Volcker felt that changing course now would only make matters worse, so he stuck to his original plan. It got to the point where various congressmen wanted Volcker impeached. Even with such threats, Volcker held his ground
And guess what? His strategy actually worked!
By July of 1982, the recession had bottomed out. Inflation began to decline, falling to 6.1% in early 1982 and then to 3.7% in the following year. The unemployment rate hit a peak of 10.8% in late 1982 before beginning a steady decline.
When Chairman Volcker left his post in 1987, the inflation rate was around 3–4%.
Following the Volcker disinflation, both output and inflation were much less volatile from the mid- 1980s through 2007 (primarily Chairman Greenspan’s term).
Once inflation was under control, there was so much improvement in the economy in the period that followed from the late 1980s to 2007, that this period became known as the “Great Moderation.”
“An environment of greater economic stability has been key to impressive growth in the standards of living and economic welfare so evident in the United States.” — Alan Greenspan
What caused the Great Moderation?
To this day, there is no consensus on what exactly caused the Great Moderation. People attribute it to a mix of factors, which we will briefly discuss next.
1) Structural changes in the economy
Some economists think that the reason for the steady period of economic growth was structural. A macroeconomic shift from a manufacturing-based economy (more volatile) to a services-based economy (less volatile) led to reduced volatility. Additionally, better business practices like “just-in-time” manufacturing could have helped reduce the volatility in the inventory cycle. And the rise of information technology allowed companies to produce goods more efficiently, which reduced volatility in production (and hence, in real GDP).
Another structural factor could have been that the deregulation of many industries allowed various economies to be more flexible and permitted them to adjust more smoothly to shocks. Lastly, more open international trade could have helped stabilize the economy.
2) Improved monetary policy after 1979
Before the Great Moderation, monetary policy often followed a “go-stop” policy. During the “go” phase, monetary policy was eased to fight recessions, and during the “stop” phase, monetary policy was tightened to fight high inflation. The Fed often kept monetary policy easy for too long, leading to high inflation. Then it would tighten policy for a brief time. This led to erratic changes in inflation during the 1960s and 1970s.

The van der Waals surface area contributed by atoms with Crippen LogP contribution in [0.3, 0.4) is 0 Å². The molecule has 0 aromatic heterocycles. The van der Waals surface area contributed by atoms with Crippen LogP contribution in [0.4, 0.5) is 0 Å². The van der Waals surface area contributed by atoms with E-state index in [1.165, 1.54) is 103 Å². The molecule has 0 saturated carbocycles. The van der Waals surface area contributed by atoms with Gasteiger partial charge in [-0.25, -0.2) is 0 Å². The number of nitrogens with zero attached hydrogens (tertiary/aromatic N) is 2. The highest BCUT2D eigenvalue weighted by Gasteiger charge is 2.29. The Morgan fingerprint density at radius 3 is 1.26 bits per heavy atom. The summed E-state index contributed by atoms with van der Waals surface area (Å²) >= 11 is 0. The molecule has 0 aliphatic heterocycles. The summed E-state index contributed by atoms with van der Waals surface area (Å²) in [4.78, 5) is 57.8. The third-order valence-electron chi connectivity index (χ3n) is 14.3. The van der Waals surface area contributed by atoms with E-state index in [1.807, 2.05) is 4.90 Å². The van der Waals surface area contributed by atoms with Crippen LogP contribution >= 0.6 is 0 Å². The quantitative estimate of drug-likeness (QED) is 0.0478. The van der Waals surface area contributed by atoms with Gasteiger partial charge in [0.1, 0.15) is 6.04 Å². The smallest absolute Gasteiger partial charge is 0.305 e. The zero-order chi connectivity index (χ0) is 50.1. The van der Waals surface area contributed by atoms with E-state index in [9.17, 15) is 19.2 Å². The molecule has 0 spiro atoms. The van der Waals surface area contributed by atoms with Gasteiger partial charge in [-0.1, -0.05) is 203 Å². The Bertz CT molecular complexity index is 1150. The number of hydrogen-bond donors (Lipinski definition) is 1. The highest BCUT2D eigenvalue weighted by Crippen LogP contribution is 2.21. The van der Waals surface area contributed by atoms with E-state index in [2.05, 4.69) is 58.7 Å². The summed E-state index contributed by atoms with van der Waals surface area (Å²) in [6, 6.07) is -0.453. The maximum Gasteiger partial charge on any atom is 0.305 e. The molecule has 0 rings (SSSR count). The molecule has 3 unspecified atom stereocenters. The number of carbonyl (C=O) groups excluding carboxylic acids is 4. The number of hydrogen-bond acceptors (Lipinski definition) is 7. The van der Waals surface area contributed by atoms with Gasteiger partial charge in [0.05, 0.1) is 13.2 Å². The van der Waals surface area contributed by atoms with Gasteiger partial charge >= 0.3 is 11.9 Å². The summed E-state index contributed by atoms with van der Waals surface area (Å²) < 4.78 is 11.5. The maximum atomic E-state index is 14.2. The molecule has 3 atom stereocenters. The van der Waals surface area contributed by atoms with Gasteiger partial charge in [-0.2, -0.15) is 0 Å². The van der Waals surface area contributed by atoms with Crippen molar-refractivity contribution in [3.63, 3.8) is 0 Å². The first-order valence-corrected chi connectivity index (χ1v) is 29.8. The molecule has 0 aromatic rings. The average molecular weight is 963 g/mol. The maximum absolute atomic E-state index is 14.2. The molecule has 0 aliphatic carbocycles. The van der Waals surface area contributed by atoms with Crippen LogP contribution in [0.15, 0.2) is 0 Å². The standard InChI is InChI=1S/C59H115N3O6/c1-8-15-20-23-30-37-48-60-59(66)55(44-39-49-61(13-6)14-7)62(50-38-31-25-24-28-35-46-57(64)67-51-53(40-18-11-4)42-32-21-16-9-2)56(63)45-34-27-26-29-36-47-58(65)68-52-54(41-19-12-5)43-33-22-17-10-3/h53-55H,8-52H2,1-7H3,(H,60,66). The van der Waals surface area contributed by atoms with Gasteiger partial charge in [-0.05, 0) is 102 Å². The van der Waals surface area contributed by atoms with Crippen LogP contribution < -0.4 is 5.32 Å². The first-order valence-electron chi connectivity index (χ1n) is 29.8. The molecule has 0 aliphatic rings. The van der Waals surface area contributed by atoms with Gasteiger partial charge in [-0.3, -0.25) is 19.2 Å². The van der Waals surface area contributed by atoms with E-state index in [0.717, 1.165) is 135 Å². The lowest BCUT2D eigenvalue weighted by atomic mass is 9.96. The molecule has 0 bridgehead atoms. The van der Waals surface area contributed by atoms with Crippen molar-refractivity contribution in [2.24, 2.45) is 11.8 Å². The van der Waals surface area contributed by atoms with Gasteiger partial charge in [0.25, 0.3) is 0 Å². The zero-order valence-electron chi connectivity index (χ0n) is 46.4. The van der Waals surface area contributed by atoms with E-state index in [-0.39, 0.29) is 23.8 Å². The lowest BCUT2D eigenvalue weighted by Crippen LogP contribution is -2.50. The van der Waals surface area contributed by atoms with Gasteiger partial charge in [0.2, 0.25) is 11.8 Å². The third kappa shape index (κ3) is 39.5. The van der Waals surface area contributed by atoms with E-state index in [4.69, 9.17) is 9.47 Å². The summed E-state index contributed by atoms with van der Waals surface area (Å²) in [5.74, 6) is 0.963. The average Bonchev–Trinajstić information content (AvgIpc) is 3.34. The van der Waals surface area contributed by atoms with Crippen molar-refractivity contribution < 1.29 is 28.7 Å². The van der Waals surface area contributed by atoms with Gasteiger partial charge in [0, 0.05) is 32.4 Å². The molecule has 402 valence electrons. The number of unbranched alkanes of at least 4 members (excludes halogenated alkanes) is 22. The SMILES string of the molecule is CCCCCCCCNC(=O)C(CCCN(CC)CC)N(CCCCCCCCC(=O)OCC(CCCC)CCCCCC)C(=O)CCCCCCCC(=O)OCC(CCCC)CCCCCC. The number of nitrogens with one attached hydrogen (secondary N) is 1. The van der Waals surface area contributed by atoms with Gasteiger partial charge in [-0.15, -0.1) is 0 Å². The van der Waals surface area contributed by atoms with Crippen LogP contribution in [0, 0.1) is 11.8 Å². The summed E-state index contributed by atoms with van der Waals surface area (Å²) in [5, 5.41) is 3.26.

In the early 1990s, the Fed started following the Taylor Principle, named after economist John B. Taylor. Under this rule, the central bank tightens monetary policy when GDP is above its potential or inflation is high and eases policy in the opposite case. In effect, the Fed would constantly be monitoring the economy and making policy changes, instead of only making changes in an emergency.
Reducing the episodes of “go-stop” policies created a more systematic monetary policy, which could have been another factor that helped reduce volatility.
Another big structural change was the transparency the Fed now had in communicating its monetary policy. This helped them better anchor inflation expectations, and there was less chance for the public and financial markets to be surprised. Baking in the monetary policy led to less volatility (theoretically, at least).
Luck is another possible explanation. Perhaps it was just that the United States was hit by less severe shocks during this period, compared to the adverse shocks of the 1960s and 1970s (e.g., the oil shocks of the 1970s).
Financial stresses did occur (for example, the savings and loans crisis of the 1980s; the Latin American debt crisis of the 1980s; the failure of Continental Illinois Bank in 1984; the stock market crash of 1987; the Asian financial crisis in 1997; the collapse of Long-Term Capital Management in 1998; and the dot-com crash in 2000, all of which we will learn about in a future post), but they were not as severe. However, perhaps it was that these shocks were less severe due to the structural and policy changes we discussed above, which allowed the economy to remain stable? This remains a hotly debated topic.
In the next article, we will take a little tour through some of the “minor” shocks that happened throughout the 1980s and 1990s. I will leave it up to you, the reader, to figure out whether you believe the shocks were minor enough not to disrupt the economy… Or, whether you believe that the economy had become resilient enough to withstand shocks, regardless of their intensity, and not cause an economic meltdown!